Fairness and equity
Dear Editor:Why should we save the rails of the Roaring Fork rail corridor? I can give you at least three reasons: They serve as a placeholder, staking out the corridor as a transportation avenue, for use when the need presents itself. Once the rails are gone, they are gone forever; of the 1,200 rail corridors that have been converted to trails, only five have been converted back to commuter rail use when the necessity arose. They are a reminder of the history of our valley and the important part railroads have played in our valley. They are an asset that should be accessible to all of the people of the RFTA communities, not just hikers and bikers. This is just a matter of fairness and equity: If the rails are ripped up, only hikers and bikers will have the pleasure of our publicly owned corridor. If the rails are left intact and a simple trail is added, the rest of us taxpayers can enjoy the corridor’s tranquility from small, self-propelled rail vehicles.How can we save these rails? With your help, we can influence the RFTA board to slow down on this headlong rush to rip up the rails and appoint a citizen task force to develop a plan that would allow both rail and trails to share the rail corridor. Within a few months, we could have a workable blueprint that saves the rail corridor for the enjoyment and benefit of all the RFTA communities. Please visit the Glenwood Railroad Museum in the Amtrak station (open every day except Wednesday, noon to 4 p.m.) and sign the rails and trails petition. For more information on how you can help, call me at 928-8721.Think about it: It is just a matter of fairness and equity.Jan GirardotGlenwood Springs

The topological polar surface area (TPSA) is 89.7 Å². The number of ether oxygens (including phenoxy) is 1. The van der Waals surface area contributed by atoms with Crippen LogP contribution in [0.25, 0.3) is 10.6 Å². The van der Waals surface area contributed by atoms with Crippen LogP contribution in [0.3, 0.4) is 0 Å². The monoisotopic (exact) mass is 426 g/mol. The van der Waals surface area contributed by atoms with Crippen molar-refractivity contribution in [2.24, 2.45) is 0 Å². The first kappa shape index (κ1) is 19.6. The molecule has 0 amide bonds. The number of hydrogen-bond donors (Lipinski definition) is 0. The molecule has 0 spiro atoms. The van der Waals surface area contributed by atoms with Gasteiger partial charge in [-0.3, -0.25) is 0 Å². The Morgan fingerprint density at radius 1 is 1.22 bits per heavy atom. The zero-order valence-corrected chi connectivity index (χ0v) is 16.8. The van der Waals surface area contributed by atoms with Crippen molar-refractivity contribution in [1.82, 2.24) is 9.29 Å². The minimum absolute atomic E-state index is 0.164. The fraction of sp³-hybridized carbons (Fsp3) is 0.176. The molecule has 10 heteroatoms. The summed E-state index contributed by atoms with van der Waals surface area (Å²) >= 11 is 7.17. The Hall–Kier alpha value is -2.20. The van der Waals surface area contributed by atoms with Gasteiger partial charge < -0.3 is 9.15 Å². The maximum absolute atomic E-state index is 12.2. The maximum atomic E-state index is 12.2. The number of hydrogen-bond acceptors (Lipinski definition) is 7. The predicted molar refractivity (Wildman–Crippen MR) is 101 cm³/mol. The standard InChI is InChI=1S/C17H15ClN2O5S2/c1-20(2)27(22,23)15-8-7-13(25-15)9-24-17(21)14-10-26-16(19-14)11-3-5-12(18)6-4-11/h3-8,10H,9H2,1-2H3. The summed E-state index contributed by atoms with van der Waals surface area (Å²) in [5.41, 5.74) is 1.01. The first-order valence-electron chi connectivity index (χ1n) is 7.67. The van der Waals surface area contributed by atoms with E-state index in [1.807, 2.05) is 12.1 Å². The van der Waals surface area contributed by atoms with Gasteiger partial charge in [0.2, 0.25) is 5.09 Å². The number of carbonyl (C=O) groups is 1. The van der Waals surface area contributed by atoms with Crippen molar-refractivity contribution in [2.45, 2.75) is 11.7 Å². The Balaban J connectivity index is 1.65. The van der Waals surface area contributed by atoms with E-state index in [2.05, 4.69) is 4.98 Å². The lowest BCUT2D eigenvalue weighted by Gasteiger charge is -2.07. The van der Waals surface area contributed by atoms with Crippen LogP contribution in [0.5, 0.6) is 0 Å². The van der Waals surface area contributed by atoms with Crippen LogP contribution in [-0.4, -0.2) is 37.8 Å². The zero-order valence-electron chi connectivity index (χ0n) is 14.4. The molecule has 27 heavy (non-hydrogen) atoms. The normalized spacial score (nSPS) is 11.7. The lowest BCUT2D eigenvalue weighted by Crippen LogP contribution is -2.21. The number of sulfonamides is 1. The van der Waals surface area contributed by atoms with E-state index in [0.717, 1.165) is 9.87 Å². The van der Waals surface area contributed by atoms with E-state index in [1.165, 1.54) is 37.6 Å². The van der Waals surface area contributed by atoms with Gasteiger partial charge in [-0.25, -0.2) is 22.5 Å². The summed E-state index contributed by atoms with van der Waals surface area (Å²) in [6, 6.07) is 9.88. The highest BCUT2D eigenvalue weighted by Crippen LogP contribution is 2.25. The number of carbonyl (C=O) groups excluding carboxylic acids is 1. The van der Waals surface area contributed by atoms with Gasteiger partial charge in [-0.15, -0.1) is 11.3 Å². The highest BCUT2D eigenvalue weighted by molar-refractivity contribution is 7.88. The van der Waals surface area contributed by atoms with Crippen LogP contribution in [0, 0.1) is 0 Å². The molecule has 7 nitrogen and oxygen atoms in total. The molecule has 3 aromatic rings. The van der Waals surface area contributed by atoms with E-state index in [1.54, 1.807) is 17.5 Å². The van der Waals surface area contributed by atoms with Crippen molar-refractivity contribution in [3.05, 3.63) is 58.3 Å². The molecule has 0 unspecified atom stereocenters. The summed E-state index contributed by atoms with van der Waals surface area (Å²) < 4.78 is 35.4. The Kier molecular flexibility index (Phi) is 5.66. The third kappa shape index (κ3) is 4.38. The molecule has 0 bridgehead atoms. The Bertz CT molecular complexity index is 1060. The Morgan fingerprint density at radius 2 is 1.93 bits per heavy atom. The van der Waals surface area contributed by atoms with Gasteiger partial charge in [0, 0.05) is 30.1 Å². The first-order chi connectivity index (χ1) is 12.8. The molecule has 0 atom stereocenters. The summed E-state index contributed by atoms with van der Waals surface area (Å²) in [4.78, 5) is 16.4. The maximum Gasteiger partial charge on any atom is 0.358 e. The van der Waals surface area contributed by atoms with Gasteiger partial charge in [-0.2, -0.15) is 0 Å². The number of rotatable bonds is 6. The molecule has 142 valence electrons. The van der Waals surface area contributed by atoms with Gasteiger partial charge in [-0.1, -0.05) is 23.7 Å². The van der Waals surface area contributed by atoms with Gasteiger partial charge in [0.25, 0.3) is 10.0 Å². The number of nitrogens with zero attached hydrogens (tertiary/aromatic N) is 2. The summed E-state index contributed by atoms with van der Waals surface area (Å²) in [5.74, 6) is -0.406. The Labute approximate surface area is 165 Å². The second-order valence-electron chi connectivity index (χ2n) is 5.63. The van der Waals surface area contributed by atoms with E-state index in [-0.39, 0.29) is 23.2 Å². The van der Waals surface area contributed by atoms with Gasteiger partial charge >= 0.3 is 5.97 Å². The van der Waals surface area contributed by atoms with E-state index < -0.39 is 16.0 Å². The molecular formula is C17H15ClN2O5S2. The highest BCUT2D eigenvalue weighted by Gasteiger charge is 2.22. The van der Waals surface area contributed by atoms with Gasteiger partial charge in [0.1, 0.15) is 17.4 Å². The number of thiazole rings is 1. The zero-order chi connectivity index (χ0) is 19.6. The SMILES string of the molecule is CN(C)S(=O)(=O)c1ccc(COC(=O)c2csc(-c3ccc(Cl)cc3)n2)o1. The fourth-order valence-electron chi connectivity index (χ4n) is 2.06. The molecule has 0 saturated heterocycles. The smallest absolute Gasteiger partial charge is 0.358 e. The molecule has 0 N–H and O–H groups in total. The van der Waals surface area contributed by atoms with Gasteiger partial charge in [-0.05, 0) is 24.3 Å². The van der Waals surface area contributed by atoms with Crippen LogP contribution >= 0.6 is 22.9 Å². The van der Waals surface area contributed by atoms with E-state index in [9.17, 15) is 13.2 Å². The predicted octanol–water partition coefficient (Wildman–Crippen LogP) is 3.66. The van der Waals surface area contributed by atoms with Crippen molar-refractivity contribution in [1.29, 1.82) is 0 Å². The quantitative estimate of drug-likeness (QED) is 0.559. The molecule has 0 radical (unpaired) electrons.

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Facing a nearly more than $700,000 shortfall in transportation funding, Upper Roaring Fork Valley elected officials decided to dip into their savings account to continue all funding commitments for a year.